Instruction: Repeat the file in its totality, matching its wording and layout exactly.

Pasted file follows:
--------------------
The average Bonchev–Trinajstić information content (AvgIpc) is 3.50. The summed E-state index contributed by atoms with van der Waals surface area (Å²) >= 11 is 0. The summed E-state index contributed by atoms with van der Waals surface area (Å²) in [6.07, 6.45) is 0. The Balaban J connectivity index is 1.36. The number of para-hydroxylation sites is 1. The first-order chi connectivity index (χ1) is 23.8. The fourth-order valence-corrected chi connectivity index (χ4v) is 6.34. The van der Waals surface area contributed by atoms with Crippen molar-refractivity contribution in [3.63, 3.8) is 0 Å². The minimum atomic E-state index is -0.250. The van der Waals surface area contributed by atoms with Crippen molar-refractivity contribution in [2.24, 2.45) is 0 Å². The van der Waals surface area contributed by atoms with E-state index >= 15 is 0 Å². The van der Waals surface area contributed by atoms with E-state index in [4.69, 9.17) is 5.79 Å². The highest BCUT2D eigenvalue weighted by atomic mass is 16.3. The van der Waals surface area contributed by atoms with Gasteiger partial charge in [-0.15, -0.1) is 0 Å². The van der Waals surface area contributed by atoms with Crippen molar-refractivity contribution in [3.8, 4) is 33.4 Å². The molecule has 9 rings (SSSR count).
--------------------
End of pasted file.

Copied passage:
The average Bonchev–Trinajstić information content (AvgIpc) is 3.50. The summed E-state index contributed by atoms with van der Waals surface area (Å²) >= 11 is 0. The summed E-state index contributed by atoms with van der Waals surface area (Å²) in [6.07, 6.45) is 0. The Balaban J connectivity index is 1.36. The number of para-hydroxylation sites is 1. The first-order chi connectivity index (χ1) is 23.8. The fourth-order valence-corrected chi connectivity index (χ4v) is 6.34. The van der Waals surface area contributed by atoms with Crippen molar-refractivity contribution in [3.63, 3.8) is 0 Å². The minimum atomic E-state index is -0.250. The van der Waals surface area contributed by atoms with Crippen molar-refractivity contribution in [2.24, 2.45) is 0 Å². The van der Waals surface area contributed by atoms with E-state index >= 15 is 0 Å². The van der Waals surface area contributed by atoms with E-state index in [4.69, 9.17) is 5.79 Å². The highest BCUT2D eigenvalue weighted by atomic mass is 16.3. The van der Waals surface area contributed by atoms with Gasteiger partial charge in [-0.15, -0.1) is 0 Å². The van der Waals surface area contributed by atoms with Crippen molar-refractivity contribution in [3.8, 4) is 33.4 Å². The molecule has 9 rings (SSSR count).